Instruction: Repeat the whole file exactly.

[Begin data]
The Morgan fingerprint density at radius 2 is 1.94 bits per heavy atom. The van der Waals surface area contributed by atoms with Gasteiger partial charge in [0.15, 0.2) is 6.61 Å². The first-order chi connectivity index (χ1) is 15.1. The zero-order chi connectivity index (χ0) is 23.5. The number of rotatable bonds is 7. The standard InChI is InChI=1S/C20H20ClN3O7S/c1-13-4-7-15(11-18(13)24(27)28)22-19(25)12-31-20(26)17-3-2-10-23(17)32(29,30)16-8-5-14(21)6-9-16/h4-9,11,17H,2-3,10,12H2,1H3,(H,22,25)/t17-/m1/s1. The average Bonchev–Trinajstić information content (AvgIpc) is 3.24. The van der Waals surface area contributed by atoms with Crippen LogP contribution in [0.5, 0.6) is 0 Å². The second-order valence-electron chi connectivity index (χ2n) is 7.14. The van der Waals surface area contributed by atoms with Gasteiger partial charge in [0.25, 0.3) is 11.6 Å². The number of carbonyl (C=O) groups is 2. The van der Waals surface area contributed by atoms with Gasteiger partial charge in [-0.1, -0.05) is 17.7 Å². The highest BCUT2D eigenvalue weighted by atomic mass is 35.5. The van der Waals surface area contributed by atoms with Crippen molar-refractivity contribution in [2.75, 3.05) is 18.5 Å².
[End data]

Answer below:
The Morgan fingerprint density at radius 2 is 1.94 bits per heavy atom. The van der Waals surface area contributed by atoms with Gasteiger partial charge in [0.15, 0.2) is 6.61 Å². The first-order chi connectivity index (χ1) is 15.1. The zero-order chi connectivity index (χ0) is 23.5. The number of rotatable bonds is 7. The standard InChI is InChI=1S/C20H20ClN3O7S/c1-13-4-7-15(11-18(13)24(27)28)22-19(25)12-31-20(26)17-3-2-10-23(17)32(29,30)16-8-5-14(21)6-9-16/h4-9,11,17H,2-3,10,12H2,1H3,(H,22,25)/t17-/m1/s1. The average Bonchev–Trinajstić information content (AvgIpc) is 3.24. The van der Waals surface area contributed by atoms with Crippen LogP contribution in [0.5, 0.6) is 0 Å². The second-order valence-electron chi connectivity index (χ2n) is 7.14. The van der Waals surface area contributed by atoms with Gasteiger partial charge in [0.25, 0.3) is 11.6 Å². The number of carbonyl (C=O) groups is 2. The van der Waals surface area contributed by atoms with Gasteiger partial charge in [-0.1, -0.05) is 17.7 Å². The highest BCUT2D eigenvalue weighted by atomic mass is 35.5. The van der Waals surface area contributed by atoms with Crippen molar-refractivity contribution in [2.75, 3.05) is 18.5 Å².